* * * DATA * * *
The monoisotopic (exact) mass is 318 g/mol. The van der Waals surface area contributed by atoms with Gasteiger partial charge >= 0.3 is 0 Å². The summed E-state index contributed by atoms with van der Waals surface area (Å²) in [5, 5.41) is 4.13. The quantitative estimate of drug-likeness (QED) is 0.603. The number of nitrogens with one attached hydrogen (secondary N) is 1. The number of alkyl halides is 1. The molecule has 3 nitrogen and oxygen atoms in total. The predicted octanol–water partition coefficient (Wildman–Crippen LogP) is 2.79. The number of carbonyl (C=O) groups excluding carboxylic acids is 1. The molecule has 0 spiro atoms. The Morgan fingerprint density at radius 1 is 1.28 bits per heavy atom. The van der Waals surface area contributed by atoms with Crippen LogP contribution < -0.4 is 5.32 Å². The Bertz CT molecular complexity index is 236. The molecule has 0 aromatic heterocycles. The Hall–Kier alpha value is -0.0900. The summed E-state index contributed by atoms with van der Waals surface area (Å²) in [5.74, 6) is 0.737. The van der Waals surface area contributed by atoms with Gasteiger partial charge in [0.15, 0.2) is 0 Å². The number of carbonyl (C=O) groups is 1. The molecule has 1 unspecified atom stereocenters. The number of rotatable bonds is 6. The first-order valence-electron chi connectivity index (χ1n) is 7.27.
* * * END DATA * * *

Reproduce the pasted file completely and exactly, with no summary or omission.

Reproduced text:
The monoisotopic (exact) mass is 318 g/mol. The van der Waals surface area contributed by atoms with Gasteiger partial charge >= 0.3 is 0 Å². The summed E-state index contributed by atoms with van der Waals surface area (Å²) in [5, 5.41) is 4.13. The quantitative estimate of drug-likeness (QED) is 0.603. The number of nitrogens with one attached hydrogen (secondary N) is 1. The number of alkyl halides is 1. The molecule has 3 nitrogen and oxygen atoms in total. The predicted octanol–water partition coefficient (Wildman–Crippen LogP) is 2.79. The number of carbonyl (C=O) groups excluding carboxylic acids is 1. The molecule has 0 spiro atoms. The Morgan fingerprint density at radius 1 is 1.28 bits per heavy atom. The van der Waals surface area contributed by atoms with Crippen LogP contribution < -0.4 is 5.32 Å². The Bertz CT molecular complexity index is 236. The molecule has 0 aromatic heterocycles. The Hall–Kier alpha value is -0.0900. The summed E-state index contributed by atoms with van der Waals surface area (Å²) in [5.74, 6) is 0.737. The van der Waals surface area contributed by atoms with Gasteiger partial charge in [0.15, 0.2) is 0 Å². The number of carbonyl (C=O) groups is 1. The molecule has 1 unspecified atom stereocenters. The number of rotatable bonds is 6. The first-order valence-electron chi connectivity index (χ1n) is 7.27.